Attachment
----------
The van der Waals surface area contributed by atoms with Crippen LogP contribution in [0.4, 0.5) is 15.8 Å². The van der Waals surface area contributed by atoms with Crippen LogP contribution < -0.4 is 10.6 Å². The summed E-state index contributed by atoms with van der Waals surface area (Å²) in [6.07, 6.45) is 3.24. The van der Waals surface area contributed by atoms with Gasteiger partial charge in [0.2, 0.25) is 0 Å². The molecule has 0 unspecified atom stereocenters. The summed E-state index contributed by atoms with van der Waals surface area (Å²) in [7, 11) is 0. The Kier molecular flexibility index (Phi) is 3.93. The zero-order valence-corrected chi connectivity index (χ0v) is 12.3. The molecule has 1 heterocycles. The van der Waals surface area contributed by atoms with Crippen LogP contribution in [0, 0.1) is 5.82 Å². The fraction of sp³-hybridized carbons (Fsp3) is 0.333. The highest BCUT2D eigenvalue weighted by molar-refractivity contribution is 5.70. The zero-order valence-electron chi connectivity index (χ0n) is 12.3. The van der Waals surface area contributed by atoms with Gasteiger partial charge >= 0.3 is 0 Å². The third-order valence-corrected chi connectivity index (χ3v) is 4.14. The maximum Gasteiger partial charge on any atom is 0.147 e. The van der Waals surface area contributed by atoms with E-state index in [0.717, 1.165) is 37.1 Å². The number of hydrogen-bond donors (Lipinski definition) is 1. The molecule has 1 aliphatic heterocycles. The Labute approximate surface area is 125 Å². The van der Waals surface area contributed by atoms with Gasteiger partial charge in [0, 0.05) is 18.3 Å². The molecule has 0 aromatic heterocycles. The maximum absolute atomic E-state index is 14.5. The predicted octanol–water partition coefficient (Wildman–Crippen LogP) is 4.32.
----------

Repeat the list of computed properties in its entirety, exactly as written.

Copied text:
The van der Waals surface area contributed by atoms with Crippen LogP contribution in [0.4, 0.5) is 15.8 Å². The van der Waals surface area contributed by atoms with Crippen LogP contribution < -0.4 is 10.6 Å². The summed E-state index contributed by atoms with van der Waals surface area (Å²) in [6.07, 6.45) is 3.24. The van der Waals surface area contributed by atoms with Gasteiger partial charge in [0.2, 0.25) is 0 Å². The molecule has 0 unspecified atom stereocenters. The summed E-state index contributed by atoms with van der Waals surface area (Å²) in [7, 11) is 0. The Kier molecular flexibility index (Phi) is 3.93. The zero-order valence-corrected chi connectivity index (χ0v) is 12.3. The molecule has 1 heterocycles. The van der Waals surface area contributed by atoms with Crippen LogP contribution in [0, 0.1) is 5.82 Å². The fraction of sp³-hybridized carbons (Fsp3) is 0.333. The highest BCUT2D eigenvalue weighted by molar-refractivity contribution is 5.70. The zero-order valence-electron chi connectivity index (χ0n) is 12.3. The van der Waals surface area contributed by atoms with Gasteiger partial charge >= 0.3 is 0 Å². The third-order valence-corrected chi connectivity index (χ3v) is 4.14. The maximum Gasteiger partial charge on any atom is 0.147 e. The van der Waals surface area contributed by atoms with E-state index in [0.717, 1.165) is 37.1 Å². The number of hydrogen-bond donors (Lipinski definition) is 1. The molecule has 1 aliphatic heterocycles. The Labute approximate surface area is 125 Å². The van der Waals surface area contributed by atoms with Gasteiger partial charge in [0, 0.05) is 18.3 Å². The molecule has 0 aromatic heterocycles. The maximum absolute atomic E-state index is 14.5. The predicted octanol–water partition coefficient (Wildman–Crippen LogP) is 4.32.